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Hernia Symptoms


 

The symptoms of a hernia are usually distinct and a hernia specialist such as Dr. Lublin will be able to identify the presence of a hernia in the abdomen. Abdominal hernias are not necessarily painful, may cause intermittent symptoms, and can regress in the early stages of development.

Bulges, Lumps or swelling

"Generally, any activity that increases the pressure in the abdomen such as exercising, standing, or straining will result in a bulge, if a hernia is present."

A bulge or lump in the abdominal wall is common to almost all hernias. The location of the bulge will define what type of hernia it is. The bulge or lump can be small and look like generalized swelling.

Most patients realize they have a hernia when they feel a bulge, even without associated pain. The bulge may always be present or intermittent, depending on the patient’s activity.

For example, protruding intestinal tissue may recede when the patient lies down.

Pain and Discomfort

Pain, aches, and discomfort in the area of a hernia may also be present. However, this is not always the case, especially in a newly formed hernia. The pain may be more severe when the patient is lifting heavy objects, straining the abdominal muscles, or standing for a long time and is usually a result of the abdominal contents getting momentarily caught or pinched in the hernia.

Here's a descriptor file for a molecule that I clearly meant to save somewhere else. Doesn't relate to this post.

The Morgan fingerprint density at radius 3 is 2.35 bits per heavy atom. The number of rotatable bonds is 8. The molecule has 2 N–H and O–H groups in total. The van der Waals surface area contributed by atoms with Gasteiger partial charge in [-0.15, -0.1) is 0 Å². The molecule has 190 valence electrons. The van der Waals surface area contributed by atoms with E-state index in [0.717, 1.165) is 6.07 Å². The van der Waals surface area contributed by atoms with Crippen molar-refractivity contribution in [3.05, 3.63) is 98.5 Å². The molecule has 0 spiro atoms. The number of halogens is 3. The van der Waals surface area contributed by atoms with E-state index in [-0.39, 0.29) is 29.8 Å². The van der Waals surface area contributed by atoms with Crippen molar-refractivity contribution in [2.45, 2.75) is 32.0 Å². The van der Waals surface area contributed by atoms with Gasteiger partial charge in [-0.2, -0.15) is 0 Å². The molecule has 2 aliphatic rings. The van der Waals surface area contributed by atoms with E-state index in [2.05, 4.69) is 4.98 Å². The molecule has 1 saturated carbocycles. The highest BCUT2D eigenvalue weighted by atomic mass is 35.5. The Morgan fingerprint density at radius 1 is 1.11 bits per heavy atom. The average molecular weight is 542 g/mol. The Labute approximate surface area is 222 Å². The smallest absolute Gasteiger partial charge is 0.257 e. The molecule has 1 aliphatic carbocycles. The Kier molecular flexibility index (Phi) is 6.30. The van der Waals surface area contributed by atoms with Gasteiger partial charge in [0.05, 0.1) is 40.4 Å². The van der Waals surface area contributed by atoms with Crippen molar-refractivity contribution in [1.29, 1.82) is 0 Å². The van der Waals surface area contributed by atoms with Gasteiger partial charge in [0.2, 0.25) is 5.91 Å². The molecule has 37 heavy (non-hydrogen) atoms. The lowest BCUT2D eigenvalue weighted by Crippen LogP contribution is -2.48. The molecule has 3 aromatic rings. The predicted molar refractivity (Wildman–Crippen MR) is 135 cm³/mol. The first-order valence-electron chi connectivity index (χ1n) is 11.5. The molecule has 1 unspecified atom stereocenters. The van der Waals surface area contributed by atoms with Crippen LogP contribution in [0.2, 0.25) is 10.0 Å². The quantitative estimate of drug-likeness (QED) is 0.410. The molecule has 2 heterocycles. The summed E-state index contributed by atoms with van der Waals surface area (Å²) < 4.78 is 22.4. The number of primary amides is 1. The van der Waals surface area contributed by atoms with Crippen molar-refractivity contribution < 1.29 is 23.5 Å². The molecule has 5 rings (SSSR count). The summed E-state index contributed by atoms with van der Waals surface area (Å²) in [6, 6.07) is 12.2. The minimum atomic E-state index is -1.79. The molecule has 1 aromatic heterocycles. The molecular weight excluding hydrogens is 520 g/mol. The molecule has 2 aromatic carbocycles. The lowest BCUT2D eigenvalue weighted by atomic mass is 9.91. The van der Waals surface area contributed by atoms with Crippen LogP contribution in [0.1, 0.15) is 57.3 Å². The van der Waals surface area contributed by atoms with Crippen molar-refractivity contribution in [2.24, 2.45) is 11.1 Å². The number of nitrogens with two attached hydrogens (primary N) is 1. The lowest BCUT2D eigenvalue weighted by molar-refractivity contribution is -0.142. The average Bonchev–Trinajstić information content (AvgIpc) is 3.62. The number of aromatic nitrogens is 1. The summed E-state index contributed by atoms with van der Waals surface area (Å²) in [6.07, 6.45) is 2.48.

Referred Pain

However, there are times where the nerve bundles in the area of a hernia are irritated, which can lead to referred pain – pain in other areas of the abdomen that are not herniated. This is because nerves generally supply multiple areas of the body.

For example, an inguinal or a groin hernia will cause discomfort in a man’s scrotum or a woman’s labia. Pain can even travel to the back, upper leg and elsewhere.

Severe Pain (Strangulation)

Severe and continuous pain with redness and tenderness in the area are signs of a strangulated hernia. This condition can also cause generalized pain throughout the abdominal area.

A strangulated hernia is an emergency situation that requires immediate attention.

As the abdominal contents, usually the small intestine, are squeezed and trapped in the hernia, called incarceration, the organ becomes strangulated and blood flow to the area is lost. This condition can be fatal.

"DO NOT ignore your hernia because the pain may have gone away. Hernias, once formed, do not repair themselves. Ignoring a hernia can make subsequent attacks more likely and can cause serious complications."

If you believe you may have a hernia, you should see a qualified medical professional. While pain in the abdomen can be a hernia there are also non-hernia-related conditions as well.

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